Control of Fusarium Wilt in Gram

Control of Fusarium Wilt in Gram:- Wilt in chickpea (Gram) caused by Fusarium oxysporum fungi. Warm and humid environment is favourable for it. the prevention of the disease, the following precautions have to be taken.

  • Conserved soil moisture during Monsoon.
  • Level up after deep ploughing (6-7 inch).
  • Use disease-free seed.
  • Follow 6-year crop rotations.
  • Grow resistant varieties.
  • Seed treatment with Carboxin 37.%+ Thiram 37.5% @ 2 gm /kg or Trichoderma viride @ 5 gm/kg.
  • Avoid sowing when temperature are high. Sown in second and third week of October.
  • Irrigation in November-December.
  • Apply Mycorrhiza @ 4 kg/acre at 15 days after sowing.
  • Spraying Thiaphanate methyl 75% WP @ 300 gm/acre at before flowering.
  • Spraying Propiconazole 25% EC @ 125 ml/acre at pod formation stage.

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Control of late blight of tomato

  • Destroy all tomato debris after harvest.
  • avoid water logging condition on the farm.
  • Spare any one fungicide for disease control. 
  • Metalaxyl 8%+Mancozeb 64% @ 500 gm/acre.
  • Kasugamycin 5% + Copper Oxychloride 45% WP @ 300 gm/acre.
  • Pyraclostrobin 5% + Metiram 55% @ 600 gm /acre.
  • Dimethomorph 50% WP @ 400 gm/acre.

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Late blight of tomato

  • first appears of  Late blight on the lower, older leaves as water-soaked, grey-green spots. 
  • As the disease matures, these spots darken and a white fungal growth forms on the undersides. Eventually, the entire plant will become infected. 
  • Crops can be severely damaged.
  • The disease spreads quickly in fields and can result in total crop failure if untreated

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Control of anthracnose in cowpea

  • Leaves, stems and pods of cowpea are susceptible to infection.
  • Small reddish-brown, slightly sunken spots form on the pods and rapidly develop into large, dark-sunken lesion.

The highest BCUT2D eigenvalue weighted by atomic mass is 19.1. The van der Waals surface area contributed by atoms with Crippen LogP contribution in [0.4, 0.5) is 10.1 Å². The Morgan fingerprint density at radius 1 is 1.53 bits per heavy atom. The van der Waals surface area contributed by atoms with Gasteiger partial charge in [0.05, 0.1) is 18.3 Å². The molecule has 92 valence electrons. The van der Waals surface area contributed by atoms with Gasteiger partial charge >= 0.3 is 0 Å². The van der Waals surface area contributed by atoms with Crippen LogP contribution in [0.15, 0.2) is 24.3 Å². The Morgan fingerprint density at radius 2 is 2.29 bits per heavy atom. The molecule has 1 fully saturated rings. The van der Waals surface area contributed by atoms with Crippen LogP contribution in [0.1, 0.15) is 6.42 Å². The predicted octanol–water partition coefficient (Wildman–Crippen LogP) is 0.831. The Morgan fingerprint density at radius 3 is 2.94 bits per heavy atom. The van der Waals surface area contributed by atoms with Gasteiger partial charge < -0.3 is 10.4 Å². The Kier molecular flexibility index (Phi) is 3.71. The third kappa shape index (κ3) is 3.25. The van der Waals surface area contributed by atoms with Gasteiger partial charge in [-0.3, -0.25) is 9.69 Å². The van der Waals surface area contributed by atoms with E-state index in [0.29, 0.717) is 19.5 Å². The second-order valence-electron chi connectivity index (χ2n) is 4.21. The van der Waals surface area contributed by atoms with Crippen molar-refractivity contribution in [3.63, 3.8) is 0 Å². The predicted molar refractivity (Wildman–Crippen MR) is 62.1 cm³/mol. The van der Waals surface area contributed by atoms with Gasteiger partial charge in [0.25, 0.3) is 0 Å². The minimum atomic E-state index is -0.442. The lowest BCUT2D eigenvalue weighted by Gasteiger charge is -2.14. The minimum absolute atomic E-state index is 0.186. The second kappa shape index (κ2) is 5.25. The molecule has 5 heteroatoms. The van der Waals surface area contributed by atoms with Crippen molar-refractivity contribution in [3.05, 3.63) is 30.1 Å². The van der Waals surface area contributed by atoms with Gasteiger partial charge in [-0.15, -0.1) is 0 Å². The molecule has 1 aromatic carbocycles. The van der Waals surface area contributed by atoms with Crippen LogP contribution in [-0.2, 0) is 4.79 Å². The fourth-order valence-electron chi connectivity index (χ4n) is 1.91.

• In moist weather, masses of pink spores develop on these lessons.
  • Infection of the leaves causes blacking along the veins particularly on the under surface.
  • Use disease free certified seed.
  • Do not grow cowpea for at least two years in the same land that has carried on infected crop.
  • Remove and destroy the disease infected cowpea plants to check the spread of disease.
  • Treat the seeds with carboxin 37.5 +thiram 37.5% @ 2.5 gm / kg seed.
  • Weekly spray with mancozeb 75% WP@ 400-600/acre.

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Control of wilt in okra

  • Initially, the plants show temporary wilting symptoms which become permanent and progressive.
  • The leaves of the affected plants show yellowing, loose turgidity and show drooping symptoms.
  • Eventually, the plants die.
  • Cutting the base of the stem revel a dark woody portion.
  • Continuous cultivation of okra on the same piece of land should be avoided.
  • Crop rotation should be applied in case of fields are severely infected.
  • Spray of thiophanate methyl 70% WP @ 200-300 gm /acre.
  • And spray of hexaconazole 5% EC @ 250-400 ml/acre is also effective.